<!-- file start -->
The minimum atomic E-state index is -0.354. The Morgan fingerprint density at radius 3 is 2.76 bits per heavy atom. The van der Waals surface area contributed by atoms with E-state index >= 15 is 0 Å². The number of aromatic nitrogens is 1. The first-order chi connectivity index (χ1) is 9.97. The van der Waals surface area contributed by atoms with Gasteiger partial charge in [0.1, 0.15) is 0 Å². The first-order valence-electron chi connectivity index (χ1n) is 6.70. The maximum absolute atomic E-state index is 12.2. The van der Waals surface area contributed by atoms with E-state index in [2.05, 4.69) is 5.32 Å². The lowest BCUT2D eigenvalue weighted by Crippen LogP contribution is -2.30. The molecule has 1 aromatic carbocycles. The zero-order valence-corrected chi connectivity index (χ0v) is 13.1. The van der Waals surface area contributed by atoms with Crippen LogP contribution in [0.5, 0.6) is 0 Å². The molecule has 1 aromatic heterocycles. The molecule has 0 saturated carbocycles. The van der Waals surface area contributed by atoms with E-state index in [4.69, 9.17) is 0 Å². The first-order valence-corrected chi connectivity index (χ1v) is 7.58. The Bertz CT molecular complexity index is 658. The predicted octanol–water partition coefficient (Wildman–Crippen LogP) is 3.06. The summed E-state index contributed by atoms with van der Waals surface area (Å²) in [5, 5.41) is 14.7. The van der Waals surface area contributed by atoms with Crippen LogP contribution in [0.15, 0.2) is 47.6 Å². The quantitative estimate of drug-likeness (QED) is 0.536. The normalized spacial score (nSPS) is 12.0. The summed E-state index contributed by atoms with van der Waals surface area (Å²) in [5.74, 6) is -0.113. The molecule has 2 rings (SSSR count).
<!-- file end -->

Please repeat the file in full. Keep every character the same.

The minimum atomic E-state index is -0.354. The Morgan fingerprint density at radius 3 is 2.76 bits per heavy atom. The van der Waals surface area contributed by atoms with E-state index >= 15 is 0 Å². The number of aromatic nitrogens is 1. The first-order chi connectivity index (χ1) is 9.97. The van der Waals surface area contributed by atoms with Gasteiger partial charge in [0.1, 0.15) is 0 Å². The first-order valence-electron chi connectivity index (χ1n) is 6.70. The maximum absolute atomic E-state index is 12.2. The van der Waals surface area contributed by atoms with E-state index in [2.05, 4.69) is 5.32 Å². The lowest BCUT2D eigenvalue weighted by Crippen LogP contribution is -2.30. The molecule has 1 aromatic carbocycles. The zero-order valence-corrected chi connectivity index (χ0v) is 13.1. The van der Waals surface area contributed by atoms with Crippen LogP contribution in [0.5, 0.6) is 0 Å². The molecule has 1 aromatic heterocycles. The molecule has 0 saturated carbocycles. The van der Waals surface area contributed by atoms with E-state index in [4.69, 9.17) is 0 Å². The first-order valence-corrected chi connectivity index (χ1v) is 7.58. The Bertz CT molecular complexity index is 658. The predicted octanol–water partition coefficient (Wildman–Crippen LogP) is 3.06. The summed E-state index contributed by atoms with van der Waals surface area (Å²) in [5, 5.41) is 14.7. The van der Waals surface area contributed by atoms with Crippen LogP contribution in [0.15, 0.2) is 47.6 Å². The quantitative estimate of drug-likeness (QED) is 0.536. The normalized spacial score (nSPS) is 12.0. The summed E-state index contributed by atoms with van der Waals surface area (Å²) in [5.74, 6) is -0.113. The molecule has 2 rings (SSSR count).